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I saw this interview on Religion News Service with Scot McKnight, who argues that Christians talk a big game about this idea of “kingdom,” but don’t really understand what it means in the Bible or how it should play out in their everyday lives.

English: "Cenote de los Sacrificios"...
English: “Cenote de los Sacrificios” at Chichén Itzá, Yucatán Peninsula, Mexico. A karst lake, reflecting the karst’s water table. . (Photo credit: Wikipedia). Looks like the bottom fell out of here, too.

I admit, I was a little floored. Though I do agree with him entirely about the word “kingdom” being misunderstood (in that I certainly don’t know what he’s talking about; I deconverted before that became a trendy idea), I’d frankly disagree hugely with his assessment that it is the most misunderstood word in the Christian lexicon right now. That’d be the last word I’d ever have picked, speaking as someone who stands almost every day on the receiving end of a far greater misunderstanding.

I’d say that the most misunderstood word in the Bible today is “love.”

A year or so ago I talked about how Christians have been redefining the word ‘love’ for many years now.

I don’t see why “kingdom” matters if Christians can’t even figure out how to truly show love. Jesus didn’t tell his followers that “they will know you by how awesomely you live the KINGDOM,” but rather by how they love others.

A pity the most ardent, fervent followers of the Lord of Love haven’t got the faintest idea how to do that.

It is simply astonishing to me to witness just how many contortions Christians make in order to get out of doing exactly what their own Savior specifically and explicitly told them to do. When I run across Christians behaving hatefully, I helpfully mention to them that they are, and immediately get back reams of protests about how no no, they are totally being loving, and I’m just totally wrong–as if they’re the ones who get to define whether or not their deeds are loving rather than the recipient–or should I say “victim”–of their behavior.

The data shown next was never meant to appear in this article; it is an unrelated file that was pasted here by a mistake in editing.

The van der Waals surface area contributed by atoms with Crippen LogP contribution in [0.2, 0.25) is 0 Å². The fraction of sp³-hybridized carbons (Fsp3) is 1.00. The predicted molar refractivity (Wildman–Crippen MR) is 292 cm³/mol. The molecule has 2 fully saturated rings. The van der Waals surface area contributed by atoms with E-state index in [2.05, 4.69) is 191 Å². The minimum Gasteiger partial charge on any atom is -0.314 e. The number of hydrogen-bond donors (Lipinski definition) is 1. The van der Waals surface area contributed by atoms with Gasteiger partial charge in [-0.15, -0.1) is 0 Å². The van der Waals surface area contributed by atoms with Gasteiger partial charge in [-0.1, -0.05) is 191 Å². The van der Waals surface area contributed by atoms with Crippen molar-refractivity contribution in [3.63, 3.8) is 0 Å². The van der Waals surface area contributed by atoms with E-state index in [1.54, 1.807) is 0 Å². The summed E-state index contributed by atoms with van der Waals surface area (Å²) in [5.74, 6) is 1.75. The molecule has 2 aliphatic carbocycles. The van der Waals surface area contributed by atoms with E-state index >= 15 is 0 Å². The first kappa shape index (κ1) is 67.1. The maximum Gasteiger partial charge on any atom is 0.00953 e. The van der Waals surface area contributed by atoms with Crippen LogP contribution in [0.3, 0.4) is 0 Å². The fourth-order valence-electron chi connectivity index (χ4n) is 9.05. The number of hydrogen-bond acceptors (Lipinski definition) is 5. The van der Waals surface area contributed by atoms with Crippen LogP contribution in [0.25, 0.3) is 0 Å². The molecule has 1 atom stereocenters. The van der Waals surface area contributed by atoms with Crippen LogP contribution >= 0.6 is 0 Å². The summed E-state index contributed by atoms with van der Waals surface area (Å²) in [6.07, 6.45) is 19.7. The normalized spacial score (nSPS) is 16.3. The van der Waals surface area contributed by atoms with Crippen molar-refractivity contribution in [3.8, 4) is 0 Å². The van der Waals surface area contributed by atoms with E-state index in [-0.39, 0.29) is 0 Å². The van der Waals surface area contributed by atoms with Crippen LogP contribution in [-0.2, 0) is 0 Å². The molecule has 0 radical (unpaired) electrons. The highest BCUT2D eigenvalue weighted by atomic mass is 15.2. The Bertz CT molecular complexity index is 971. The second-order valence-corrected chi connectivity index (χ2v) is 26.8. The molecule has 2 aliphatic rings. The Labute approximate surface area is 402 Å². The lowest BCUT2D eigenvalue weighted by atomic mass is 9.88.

Since writing that original post about how love gets redefined by so many Christians, I’ve come to understand that these same Christians tend to value intentions over reality. Just as feeling lust is exactly the same as committing adultery, just as wishing really hard for help to arrive at someone’s door is the same as actually doing something to help that person, wanting to behave lovingly is exactly the same as showing love toward others. Heck, it might even be superior.

And, too, if Christians reserve for themselves alone the self-serving right to be the sole arbiters of whether or not their behavior is loving, why then, that frees them of having to deal with the bloody inconvenience of being actually loving, or face any fallout from being called hateful instead. There’s a certain beauty in the logic here, and I’ll walk you through it:

1. A Christian is commanded by no less than Jesus Christ himself to be loving toward one’s neighbors.

2. Being loving is however very difficult for a variety of reasons.

3. Let’s just redefine what love means, so it now encompasses being very un-loving (controlling, bigoted, discriminatory), which will make it much easier to obey, since that’s how we wanted to behave in the first place;

4. We’ll need to totally ignore or shout down anybody who criticizes this new definition and deny to the very skies any denunciation or pushback of what we’re doing.

5. Hooray! We’re loving our neighbors! (And possibly being “persecuted” by people who don’t use our same definition of “love”–BONUS!)

6. Now we can celebrate being totally in the right because people are being critical of our behavior, which obviously they would never be otherwise. Obviously Jesus is totally happy with us now!

7. Who shall we “love” next?